Pragmatic clinical trials of mental health services are increasingly being developed to establish comparative effectiveness, influence sustainable implementation, and address real world policy decisions. However, use of time and resource intensive qualitative methods in pragmatic trials may be inconsistent with the aims of efficiency and cost minimization. This paper introduces a qualitative method known as Rapid Assessment Procedure-Informed Clinical Ethnography (RAPICE) that combines the techniques of Rapid Assessment Procedures with clinical ethnography. A case study is presented to illustrate how RAPICE can be used to efficiently understand pragmatic trial implementation processes and associated real world policy implications.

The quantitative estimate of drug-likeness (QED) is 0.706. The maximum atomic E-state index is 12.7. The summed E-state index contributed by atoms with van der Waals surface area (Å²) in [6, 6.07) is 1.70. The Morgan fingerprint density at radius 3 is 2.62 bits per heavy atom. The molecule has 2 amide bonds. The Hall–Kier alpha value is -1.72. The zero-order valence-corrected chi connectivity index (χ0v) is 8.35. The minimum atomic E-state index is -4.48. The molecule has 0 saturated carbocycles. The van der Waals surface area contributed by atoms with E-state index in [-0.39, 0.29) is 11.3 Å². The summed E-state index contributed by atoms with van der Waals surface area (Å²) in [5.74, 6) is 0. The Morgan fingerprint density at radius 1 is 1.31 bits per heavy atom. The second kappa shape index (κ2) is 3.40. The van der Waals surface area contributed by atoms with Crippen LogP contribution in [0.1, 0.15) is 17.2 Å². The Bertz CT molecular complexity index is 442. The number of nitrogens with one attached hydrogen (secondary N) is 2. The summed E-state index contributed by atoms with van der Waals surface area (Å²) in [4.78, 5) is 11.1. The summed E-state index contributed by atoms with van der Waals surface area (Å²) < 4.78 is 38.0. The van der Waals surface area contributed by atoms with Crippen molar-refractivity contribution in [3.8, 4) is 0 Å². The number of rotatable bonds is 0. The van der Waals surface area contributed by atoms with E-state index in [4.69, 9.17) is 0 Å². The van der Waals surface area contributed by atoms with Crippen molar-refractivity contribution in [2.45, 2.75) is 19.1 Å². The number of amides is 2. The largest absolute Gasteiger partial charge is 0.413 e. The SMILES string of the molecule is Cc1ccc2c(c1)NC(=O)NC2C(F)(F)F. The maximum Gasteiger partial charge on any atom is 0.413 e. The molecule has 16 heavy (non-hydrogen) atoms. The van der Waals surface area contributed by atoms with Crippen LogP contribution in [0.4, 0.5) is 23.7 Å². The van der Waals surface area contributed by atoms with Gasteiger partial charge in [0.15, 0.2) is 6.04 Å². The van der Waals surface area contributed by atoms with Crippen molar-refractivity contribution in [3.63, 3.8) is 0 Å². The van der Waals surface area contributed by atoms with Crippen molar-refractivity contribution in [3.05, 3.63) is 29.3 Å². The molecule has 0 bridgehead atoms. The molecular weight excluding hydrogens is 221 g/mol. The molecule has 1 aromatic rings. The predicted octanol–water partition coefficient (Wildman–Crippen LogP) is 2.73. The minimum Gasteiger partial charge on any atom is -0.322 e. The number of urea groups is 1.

Keywords: Clinical ethnography; Implementation; Policy; Pragmatic clinical trials; Qualitative methods.